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Public Statements

American Battlefield Protection Program Amendments Act of 2013

Floor Speech

By:
Date:
Location: Washington, DC

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Mr. HOLT. I rise in support of the American Battlefield Protection Program Amendments Act that Mr. Wittman and I have brought to the committee and now to the floor.

From Lexington, where the shot still reverberates, to Gettysburg, the site of the battle described so brilliantly and concisely by Lincoln, to the stories of the American Revolution and the Civil War, it is at the battlefields that we bring to life the ideals of liberty and democracy fostered by our Nation's Founders.

History is best experienced by those who can touch it, feel it, live it; and the battlefields of the American Revolution, the War of 1812, and the Civil War provide a unique opportunity for Americans to experience where and how the epic struggle for our Nation's independence and identity took place. Unfortunately, urbanization, suburban sprawl, and unplanned commercial and residential development are constantly encroaching on many of the significant battlefields of the Revolutionary War, the War of 1812, and the Civil War. This encroachment poses a severe and growing risk to the preservation of these historically significant sites.

Congress recognized this danger to our shared history and in the late 1990s created the American Battlefield Protection Program, a competitive grant program that matches Federal dollars with private money to preserve Civil War sites. Since Congress first appropriated funding for this program, it has helped to save more than 17,000 acres of hallowed ground in 14 States, again encouraging private funds for acquiring land from willing sellers.

The bill before us today, H.R. 1033, would build on the success of the American Battlefield Protection Program in preserving Civil War battlefield sites and would reauthorize this program and extend the protection and preservation to battlefields from the Revolutionary War and the War of 1812.

H.R. 1033 would allow officials at the American Battlefield Protection Program to collaborate with State and local governments and nonprofit organizations to preserve and protect the most endangered historical sites and provide up to 50 percent of the cost of purchasing the battlefield land threatened by sprawl and commercial development, again from willing sellers encouraging the use of private funds.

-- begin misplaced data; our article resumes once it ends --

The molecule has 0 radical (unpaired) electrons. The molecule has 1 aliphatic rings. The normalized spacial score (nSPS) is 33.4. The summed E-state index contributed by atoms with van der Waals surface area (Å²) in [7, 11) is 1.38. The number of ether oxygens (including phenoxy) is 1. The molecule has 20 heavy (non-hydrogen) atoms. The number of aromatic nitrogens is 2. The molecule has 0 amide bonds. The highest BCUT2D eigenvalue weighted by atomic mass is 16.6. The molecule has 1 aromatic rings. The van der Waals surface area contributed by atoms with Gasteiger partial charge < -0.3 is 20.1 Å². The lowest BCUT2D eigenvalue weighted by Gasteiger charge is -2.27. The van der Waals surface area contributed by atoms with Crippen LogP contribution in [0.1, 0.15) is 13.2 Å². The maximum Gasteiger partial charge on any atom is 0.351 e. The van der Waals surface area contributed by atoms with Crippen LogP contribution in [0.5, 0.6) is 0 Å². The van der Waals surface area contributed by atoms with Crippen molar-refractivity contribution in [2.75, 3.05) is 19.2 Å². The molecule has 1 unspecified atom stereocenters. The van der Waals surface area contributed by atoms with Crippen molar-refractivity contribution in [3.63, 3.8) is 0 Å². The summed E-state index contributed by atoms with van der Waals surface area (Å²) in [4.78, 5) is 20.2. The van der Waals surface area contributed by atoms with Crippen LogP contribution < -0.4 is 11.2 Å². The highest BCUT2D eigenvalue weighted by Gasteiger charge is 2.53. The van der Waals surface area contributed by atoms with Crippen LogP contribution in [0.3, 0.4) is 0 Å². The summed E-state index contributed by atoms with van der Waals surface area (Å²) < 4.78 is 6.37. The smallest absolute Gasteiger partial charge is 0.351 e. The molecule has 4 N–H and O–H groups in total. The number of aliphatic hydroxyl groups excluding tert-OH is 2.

Previously, this legislation has been approved three times by this House with overwhelming bipartisan support, mostly unanimous.

In a markup in the House Natural Resources Committee last month, the American Battlefield Protection Program Amendments Act again passed unanimously.

As the Civil War Trust said in their letter supporting this legislation:

The battlefields of the American Revolutionary War, the War of 1812, and the Civil War provide a unique opportunity for Americans to experience the epic battles that helped define our Nation. Preserving these American historic treasures is essential to remember the sacrifices that our ancestors made to secure our freedom and independence and preserve our Republic.

With the ongoing bicentennial commemoration of the War of 1812 and the ongoing sesquicentennial commemoration of the Civil War, this is an opportune time to recommit ourselves to the protection of our Nation's hallowed grounds. Historical sites, once lost, are gone forever. We should act now to preserve these valuable sites.

The National Park Service has done an inventory of sites around the country, and they point to many that need this protection now.

I thank my colleague from Virginia for his enthusiastic support. I point out that there is strong bipartisan support for this legislation as cosponsors and other supporters. And I urge my colleagues to join us in supporting this bill.

With that, I reserve the balance of my time.

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Mr. HOLT. Mr. Speaker, in closing, I thank my good friend from Virginia, and would reiterate what he has said.

In fact, the original legislation, which we are reauthorizing and extending through this bill, grew out of Virginia. It was because of the critical battlefields in Virginia that were at risk of being lost that this battlefield protection legislation was developed, but it will be beneficial across many States.

If you look where the War of 1812 was fought--in the Deep South and around the Great Lakes--and where the Revolutionary War was fought, which was up and down the Thirteen Colonies, this is something that is of great national importance; and because the authorization is about to expire, it is needed; and because so many of these battlefields are at great risk of being overrun by sprawl and development, it is at the greatest need now.

I urge my colleagues to support it, and I yield back the balance of my time.

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Mr. HOLT. I would like to add to his economic numbers the fiscal fact that this does not appropriate any funds. We are just reauthorizing existing legislation and extending it.

I thank the gentleman.

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